Wednesday, March 31, 2010

Bringing the reader and the poem together

There’s a concept made up by some old guy(!) that’s popular in translation studies: all translation decisions either bring the reader closer to the text, or the text closer to the reader.

I think this is a fascinating statement, and one that I sometimes apply to my own poetry: am I trying to make my idea or perception or description closer to my reader, or how hard am I willing to make the reader work to get at, perhaps, my purest understanding of that concept.

I think another danger is that in grad school there’s a pressure to over-perform, that the piece has to “do something” or “bring something new to what it is.”

Is it important to make these considerations? Or are you trying to learn how to more purely express something (an idea, or maybe a scene) and craft is just a vehicle for that expression?

Are you worried about going too far, and losing the thread of what the poem is? Or not going far enough, and not discovering what the poem is?

This is pretty similar to my last post (well, the one before the AWP post--which, by the way, if you're going, feel free to comment on) about good and bad poems, which got some really interesting responses—I hope y’all have cool thoughts to share for this question (bring the reader closer to the poem, or bring the poem closer to the reader?), too!


We're about a week away from AWP. I'm going to be there. Are you?

If y'all want to start up an e-mail chain or something (in the comments below), I'll start it off: my e-mail is jsgottliebmiller at gmail dot com. I'll be in Denver Wednesday afternoon through Sunday afternoon.

Hope to see you there!

Monday, March 29, 2010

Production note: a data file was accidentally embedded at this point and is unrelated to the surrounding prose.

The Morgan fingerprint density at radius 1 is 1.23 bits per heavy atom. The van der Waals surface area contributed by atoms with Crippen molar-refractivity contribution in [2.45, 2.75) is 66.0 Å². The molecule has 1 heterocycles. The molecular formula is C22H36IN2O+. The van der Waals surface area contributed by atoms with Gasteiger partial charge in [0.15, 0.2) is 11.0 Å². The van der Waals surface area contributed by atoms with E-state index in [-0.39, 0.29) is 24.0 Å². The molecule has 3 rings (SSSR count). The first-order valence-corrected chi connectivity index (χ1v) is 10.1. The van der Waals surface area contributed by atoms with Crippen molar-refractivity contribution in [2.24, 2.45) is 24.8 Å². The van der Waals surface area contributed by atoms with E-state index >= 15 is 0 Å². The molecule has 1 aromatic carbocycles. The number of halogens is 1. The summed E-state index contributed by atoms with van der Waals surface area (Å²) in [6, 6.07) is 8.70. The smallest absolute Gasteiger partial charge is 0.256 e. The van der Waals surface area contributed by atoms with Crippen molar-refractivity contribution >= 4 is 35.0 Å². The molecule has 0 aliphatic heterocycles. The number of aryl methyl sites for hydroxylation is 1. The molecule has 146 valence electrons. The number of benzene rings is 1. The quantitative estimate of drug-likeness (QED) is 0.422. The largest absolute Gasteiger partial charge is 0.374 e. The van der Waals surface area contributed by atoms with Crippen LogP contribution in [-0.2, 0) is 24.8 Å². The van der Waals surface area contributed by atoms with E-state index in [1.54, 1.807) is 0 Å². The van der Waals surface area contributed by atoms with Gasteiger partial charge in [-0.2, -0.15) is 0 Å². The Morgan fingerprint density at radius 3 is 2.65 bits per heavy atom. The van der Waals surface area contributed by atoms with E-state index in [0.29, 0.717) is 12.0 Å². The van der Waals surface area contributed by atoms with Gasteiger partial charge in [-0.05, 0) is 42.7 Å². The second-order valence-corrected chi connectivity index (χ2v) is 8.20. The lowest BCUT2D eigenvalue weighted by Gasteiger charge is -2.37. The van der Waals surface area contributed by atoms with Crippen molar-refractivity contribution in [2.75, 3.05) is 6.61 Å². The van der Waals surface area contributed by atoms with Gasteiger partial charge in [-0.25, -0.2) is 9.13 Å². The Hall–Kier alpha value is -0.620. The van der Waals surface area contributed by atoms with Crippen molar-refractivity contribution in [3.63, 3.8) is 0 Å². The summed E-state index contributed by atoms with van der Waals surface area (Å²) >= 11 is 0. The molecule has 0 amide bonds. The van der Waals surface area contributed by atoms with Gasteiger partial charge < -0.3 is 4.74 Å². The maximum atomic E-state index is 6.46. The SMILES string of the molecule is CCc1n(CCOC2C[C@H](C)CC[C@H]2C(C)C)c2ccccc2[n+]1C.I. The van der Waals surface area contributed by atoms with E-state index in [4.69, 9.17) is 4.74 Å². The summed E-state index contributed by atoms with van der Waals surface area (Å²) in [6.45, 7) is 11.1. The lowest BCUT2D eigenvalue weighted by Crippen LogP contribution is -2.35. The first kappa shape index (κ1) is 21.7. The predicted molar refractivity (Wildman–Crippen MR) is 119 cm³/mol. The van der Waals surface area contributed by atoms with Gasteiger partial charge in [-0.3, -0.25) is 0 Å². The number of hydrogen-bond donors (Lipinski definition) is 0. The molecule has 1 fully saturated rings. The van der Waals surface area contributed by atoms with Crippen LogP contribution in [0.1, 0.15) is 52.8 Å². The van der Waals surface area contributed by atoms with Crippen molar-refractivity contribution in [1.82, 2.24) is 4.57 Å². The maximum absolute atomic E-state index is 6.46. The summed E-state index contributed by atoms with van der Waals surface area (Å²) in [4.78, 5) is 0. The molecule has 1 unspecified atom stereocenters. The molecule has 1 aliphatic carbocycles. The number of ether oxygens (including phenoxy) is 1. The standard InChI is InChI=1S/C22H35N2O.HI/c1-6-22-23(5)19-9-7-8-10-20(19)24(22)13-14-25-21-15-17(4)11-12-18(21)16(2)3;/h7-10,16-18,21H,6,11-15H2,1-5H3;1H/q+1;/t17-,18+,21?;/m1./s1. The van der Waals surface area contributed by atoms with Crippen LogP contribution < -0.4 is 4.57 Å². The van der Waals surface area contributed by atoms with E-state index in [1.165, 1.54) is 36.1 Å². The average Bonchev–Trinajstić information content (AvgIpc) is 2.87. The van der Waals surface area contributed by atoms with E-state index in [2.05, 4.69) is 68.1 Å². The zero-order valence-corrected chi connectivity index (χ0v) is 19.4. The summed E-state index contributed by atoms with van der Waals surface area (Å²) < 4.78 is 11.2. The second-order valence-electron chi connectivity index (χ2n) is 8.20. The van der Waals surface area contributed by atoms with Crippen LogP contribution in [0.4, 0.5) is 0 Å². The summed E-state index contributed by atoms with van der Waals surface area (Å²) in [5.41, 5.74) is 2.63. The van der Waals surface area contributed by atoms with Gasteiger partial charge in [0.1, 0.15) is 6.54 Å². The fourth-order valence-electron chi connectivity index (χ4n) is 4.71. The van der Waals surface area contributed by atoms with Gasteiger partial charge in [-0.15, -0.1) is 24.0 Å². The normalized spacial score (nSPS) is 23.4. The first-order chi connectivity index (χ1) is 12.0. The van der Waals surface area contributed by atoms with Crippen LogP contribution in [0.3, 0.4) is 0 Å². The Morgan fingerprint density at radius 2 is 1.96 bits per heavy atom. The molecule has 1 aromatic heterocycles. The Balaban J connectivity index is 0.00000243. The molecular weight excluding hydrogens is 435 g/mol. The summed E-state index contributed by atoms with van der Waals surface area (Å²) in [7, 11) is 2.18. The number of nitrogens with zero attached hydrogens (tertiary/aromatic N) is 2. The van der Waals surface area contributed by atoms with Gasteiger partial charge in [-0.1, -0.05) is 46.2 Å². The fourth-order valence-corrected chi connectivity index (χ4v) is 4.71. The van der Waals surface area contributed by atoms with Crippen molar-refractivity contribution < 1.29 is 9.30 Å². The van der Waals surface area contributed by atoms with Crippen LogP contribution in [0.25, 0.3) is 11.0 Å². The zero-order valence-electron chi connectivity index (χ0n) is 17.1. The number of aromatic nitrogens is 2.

Just a quick little post from me today. I’m reading Alice Fulton’s Feeling as a Foreign Language: The Good Strangeness of Poetry for class, and I came across this chunk that really made me happy and sad all at the same time. It seemed timely too, with Easter coming up… and I think it says something special about grad students.

Here it is: CLICK ME!


Sunday, March 28, 2010

Hello All

Hi everyone,

I was accepted into the Colorado State University MFA (poetry emphasis) a month or so ago, and into this blog/community a few weeks later. Yey for all that. I won't spend much time going into my decision or application process, because that was pretty simple. I applied to CSU (only) and was accepted there. I was very fortunate.

But, I thought I'd pass along a little background information about myself. Graduated from BSU with an English Degree with a Writing Emphasis in 2003, picked up an MA out of indecision and partially boredom in 2005, and then spent 5 years away from the university. During that time I quit most all 'poery' writing and focused on making (short) films.

It's been a long, awkward road back to writing poems, and one I'm sure I'll get into at some point. While theres no doubt poetry is important to me, I've learned I have to seek other creative outlets besides just poetry--and that will be the challenge for me, during my MFA. Sure I'm excited to be studying poetry and to have all that time to write, don't get me wrong. But, my sanity is going to be dependent on finding and pursuing those other outlets. I think.

Of course, that's the way I feel today, and could change in a few months, when I show up to campus and meet everyone. For now, I'm finishing up a short film, shooting one more before I leave, writing a (gasp) 'novel' (?), and hoping I've made the right choice to pursue the MFA.

I don't have a blog, but I have a website I haven't updated in like 3 months:

Nice to 'meet' you all.

Good and bad poems

I recently "finished" a poem that I've been working on for about two and a half years. The poem was one of the best things I had ever written, when I started it, and now that it's finished, I consider it up there again. Indeed, when I came back to it I found that it worked in ways I didn't even realize at the time. It wasn't ever a bad poem, it was just the ending/second half of the poem that took so long to make right.